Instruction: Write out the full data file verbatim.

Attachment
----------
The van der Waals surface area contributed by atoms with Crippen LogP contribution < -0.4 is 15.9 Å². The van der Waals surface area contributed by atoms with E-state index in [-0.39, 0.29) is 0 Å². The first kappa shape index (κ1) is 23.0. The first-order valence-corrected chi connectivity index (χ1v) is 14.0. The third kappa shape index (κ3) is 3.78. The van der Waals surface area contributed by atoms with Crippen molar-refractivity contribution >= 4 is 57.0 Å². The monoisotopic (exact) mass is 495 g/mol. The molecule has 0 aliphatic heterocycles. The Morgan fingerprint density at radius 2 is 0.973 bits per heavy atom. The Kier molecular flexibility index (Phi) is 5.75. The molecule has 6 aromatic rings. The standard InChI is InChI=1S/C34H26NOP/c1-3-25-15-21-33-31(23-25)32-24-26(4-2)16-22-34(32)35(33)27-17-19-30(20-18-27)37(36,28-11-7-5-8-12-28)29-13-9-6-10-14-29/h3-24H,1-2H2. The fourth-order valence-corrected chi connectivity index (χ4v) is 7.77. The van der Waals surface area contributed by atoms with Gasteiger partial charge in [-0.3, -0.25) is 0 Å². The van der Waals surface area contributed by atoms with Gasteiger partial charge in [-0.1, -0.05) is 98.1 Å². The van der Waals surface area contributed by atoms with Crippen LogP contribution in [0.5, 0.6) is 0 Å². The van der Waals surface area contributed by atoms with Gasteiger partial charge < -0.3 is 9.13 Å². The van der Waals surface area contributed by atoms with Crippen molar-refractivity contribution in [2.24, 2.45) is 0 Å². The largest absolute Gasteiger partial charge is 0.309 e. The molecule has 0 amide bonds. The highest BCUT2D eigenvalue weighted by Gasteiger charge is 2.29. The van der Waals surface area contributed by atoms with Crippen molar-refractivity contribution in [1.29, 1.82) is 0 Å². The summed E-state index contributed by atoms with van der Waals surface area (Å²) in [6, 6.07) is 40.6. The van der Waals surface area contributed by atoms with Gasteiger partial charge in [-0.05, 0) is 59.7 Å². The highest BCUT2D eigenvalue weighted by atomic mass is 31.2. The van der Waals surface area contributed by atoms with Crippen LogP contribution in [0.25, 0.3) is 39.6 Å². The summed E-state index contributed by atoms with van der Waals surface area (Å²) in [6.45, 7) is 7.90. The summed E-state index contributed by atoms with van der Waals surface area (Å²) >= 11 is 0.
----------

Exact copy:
The van der Waals surface area contributed by atoms with Crippen LogP contribution < -0.4 is 15.9 Å². The van der Waals surface area contributed by atoms with E-state index in [-0.39, 0.29) is 0 Å². The first kappa shape index (κ1) is 23.0. The first-order valence-corrected chi connectivity index (χ1v) is 14.0. The third kappa shape index (κ3) is 3.78. The van der Waals surface area contributed by atoms with Crippen molar-refractivity contribution >= 4 is 57.0 Å². The monoisotopic (exact) mass is 495 g/mol. The molecule has 0 aliphatic heterocycles. The Morgan fingerprint density at radius 2 is 0.973 bits per heavy atom. The Kier molecular flexibility index (Phi) is 5.75. The molecule has 6 aromatic rings. The standard InChI is InChI=1S/C34H26NOP/c1-3-25-15-21-33-31(23-25)32-24-26(4-2)16-22-34(32)35(33)27-17-19-30(20-18-27)37(36,28-11-7-5-8-12-28)29-13-9-6-10-14-29/h3-24H,1-2H2. The fourth-order valence-corrected chi connectivity index (χ4v) is 7.77. The van der Waals surface area contributed by atoms with Gasteiger partial charge in [-0.3, -0.25) is 0 Å². The van der Waals surface area contributed by atoms with Gasteiger partial charge in [-0.1, -0.05) is 98.1 Å². The van der Waals surface area contributed by atoms with Crippen LogP contribution in [0.5, 0.6) is 0 Å². The van der Waals surface area contributed by atoms with Gasteiger partial charge < -0.3 is 9.13 Å². The van der Waals surface area contributed by atoms with Crippen molar-refractivity contribution in [2.24, 2.45) is 0 Å². The largest absolute Gasteiger partial charge is 0.309 e. The molecule has 0 amide bonds. The highest BCUT2D eigenvalue weighted by Gasteiger charge is 2.29. The van der Waals surface area contributed by atoms with Crippen molar-refractivity contribution in [1.29, 1.82) is 0 Å². The summed E-state index contributed by atoms with van der Waals surface area (Å²) in [6, 6.07) is 40.6. The van der Waals surface area contributed by atoms with Gasteiger partial charge in [-0.05, 0) is 59.7 Å². The highest BCUT2D eigenvalue weighted by atomic mass is 31.2. The van der Waals surface area contributed by atoms with Crippen LogP contribution in [0.25, 0.3) is 39.6 Å². The summed E-state index contributed by atoms with van der Waals surface area (Å²) in [6.45, 7) is 7.90. The summed E-state index contributed by atoms with van der Waals surface area (Å²) >= 11 is 0.